What is Mindfulness?
Mindfulness. One of these words that seems to have slowly made an appearance in western culture over the last few years. But why is that? Which element of our lives and practice calls for mindfulness today?
If you look at the definition given by the NHS, it boils down to “paying more attention to the present moment – to your own thoughts and feelings, and the world around you.” In other words, it is you checking in with yourself: physically and mentally.
You are scanning around and taking notice of how you are feeling.
Are your shoulders tight? Are you standing firmly on two feet? Does your head feel heavy?Are you breathing properly? Are you frowning? Struggling to focus? Feeling empty, feeling full? Allow yourself to be fully aware of what’s happening both inside and around you.
It is by becoming more aware of your physical and emotional state in the present moment that you’ll be able to truly assess how you feel, and if you should perhaps strive to change an aspect of your life. Practicing a regular dose of mindfulness allows you to become aware of how you function as a human being: do you see a pattern in the way you look at life? Is the glass half empty or half full? Perhaps it is something linked to the way you train, work, or even communicate with the people around you.
It’s not a race, competition or cross-fit work-out type of practice…
You don’t have to be critical or burst a blood vessel doing it: simply observe what’s going on. No judgment or criticism involved. Similarly, no need to grab sword and banner to strike at the toxicity or negative feelings that you find.
Be playful with whatever you find in the darkness: is it anxiety? Stress? A lack of expression? A drowning or drifting sensation? Taking a step back to visualise the situation as a whole is a key step. Thus, through this all-seeing awareness, you become capable of implementing a bit more light into your everyday life.
I said “a regular dose”… In all honesty, I’m trying to avoid sounding too authoritative or insistent, but it is something you should aim to practice daily. Taking 15, 20, 30mins or even an hour for you to just check that everything is ship shape. That you’re not seeing the glass half empty or half full, but rather that you’re just seeing a glass and its content. If you’re not feeling 100%, find yourself focusing too much on the shadow that looms, or struggling with some people or elements of your surroundings: perhaps it’s time for you to act on it.
To see differently, we have to think differently.
So, change your thinking. It’s not particularly pleasant, but then again, change never is. We become accustomed to whichever mindset our brain has settled in. Bringing it to a different state will require work. But as I said, 15mins a day is a great way to get started.
You don’t have to sit cross-legged on the floor like so many Insta-Yogis you probably see on your feed. Find what’s most comfortable for you.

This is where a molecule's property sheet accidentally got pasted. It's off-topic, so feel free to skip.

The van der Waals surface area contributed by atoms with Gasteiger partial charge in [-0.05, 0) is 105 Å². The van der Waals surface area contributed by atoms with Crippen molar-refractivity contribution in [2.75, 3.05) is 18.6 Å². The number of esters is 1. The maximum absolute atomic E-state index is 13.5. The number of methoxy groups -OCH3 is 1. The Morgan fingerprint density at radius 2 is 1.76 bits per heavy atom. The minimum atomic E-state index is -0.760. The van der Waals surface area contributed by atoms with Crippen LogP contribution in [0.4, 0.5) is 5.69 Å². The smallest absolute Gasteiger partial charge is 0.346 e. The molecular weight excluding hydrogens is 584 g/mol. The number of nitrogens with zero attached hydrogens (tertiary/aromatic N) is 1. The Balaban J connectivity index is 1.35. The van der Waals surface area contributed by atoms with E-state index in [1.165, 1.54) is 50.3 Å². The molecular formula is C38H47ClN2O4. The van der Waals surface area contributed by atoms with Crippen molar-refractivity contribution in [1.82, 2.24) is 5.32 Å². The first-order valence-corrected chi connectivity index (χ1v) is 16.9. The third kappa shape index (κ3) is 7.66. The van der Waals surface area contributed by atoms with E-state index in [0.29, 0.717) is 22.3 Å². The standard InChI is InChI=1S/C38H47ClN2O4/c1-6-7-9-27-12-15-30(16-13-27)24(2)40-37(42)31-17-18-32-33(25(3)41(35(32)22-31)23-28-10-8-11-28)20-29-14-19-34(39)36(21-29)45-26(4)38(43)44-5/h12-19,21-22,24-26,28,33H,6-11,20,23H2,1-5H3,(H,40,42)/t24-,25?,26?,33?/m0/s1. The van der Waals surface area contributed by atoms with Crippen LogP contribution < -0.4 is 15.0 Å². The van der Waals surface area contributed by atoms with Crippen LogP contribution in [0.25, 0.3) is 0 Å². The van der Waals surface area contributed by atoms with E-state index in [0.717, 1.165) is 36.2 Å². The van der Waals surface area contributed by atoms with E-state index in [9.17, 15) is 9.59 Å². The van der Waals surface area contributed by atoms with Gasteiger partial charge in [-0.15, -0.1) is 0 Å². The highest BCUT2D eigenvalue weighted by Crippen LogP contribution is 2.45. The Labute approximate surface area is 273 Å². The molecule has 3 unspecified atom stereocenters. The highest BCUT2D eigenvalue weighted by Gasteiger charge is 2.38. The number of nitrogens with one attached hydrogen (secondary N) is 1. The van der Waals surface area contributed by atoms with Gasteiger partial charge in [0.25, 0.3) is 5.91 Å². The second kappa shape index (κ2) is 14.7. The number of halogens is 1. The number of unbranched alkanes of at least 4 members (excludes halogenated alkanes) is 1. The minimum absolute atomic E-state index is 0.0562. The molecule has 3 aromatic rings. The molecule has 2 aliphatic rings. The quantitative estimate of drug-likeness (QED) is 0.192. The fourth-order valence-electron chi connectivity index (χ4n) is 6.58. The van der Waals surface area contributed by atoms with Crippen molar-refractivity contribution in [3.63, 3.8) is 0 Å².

You don’t have to do it in silence: have some music in the background, sing, shake your body around, go for a walk, find a bench in the park. Look up, close your eyes or keep them open… You are presented with endless options. Find what works for you: how can you connect your mind to your body? How can you re-connect to your environment?
A dire need for connection
Because, when all is said and done, it is purely about reinforcing this forgotten trait of humanity: we’re all too busy comparing our lives on social media, communicating through screens, removing ourselves from real life and the world that surrounds us. There is no right or wrong in your implementation of mindfulness. No need to fear failure or crave success. No one is trying to trick you into becoming a monk on top of a mountain somewhere deep in the Himalayas.
Just look around you and observe. Now look inside yourself: many philosophers, writers and other thinkers of our kind believed that what we receive in life (work, relationships, events of all kind) is a reflection of what lies within ourselves. Many can find this idea debatable and I invite you to question this at great length should you be so inclined. However in your debating, give this vision a thought.
You have nothing to loose
Ultimately, allowing yourself to be mindful will not hinder your work, relationships, your training, your practice or even your goals. It’s about taking a step back and observing what’s going on. Being in the moment no matter the circumstance. Being aware of why your body is moving or what your posture is trying to tell you. Leave judgment at the door: he’s a cumbersome fellow. Don’t try to change for the sake of it. Cultivate what makes you you in everything you do.
Should you fancy a cheeky Ted Talk, Jo Pang – management consultant and mindfulness teacher – gave an interesting one last June. It’s a 13min long video during which Jo gives some advice as to how you can achieve that state of awareness and self check-in. It’s a learning process, people! But we all have it in us, and you have nothing to lose by giving it a try.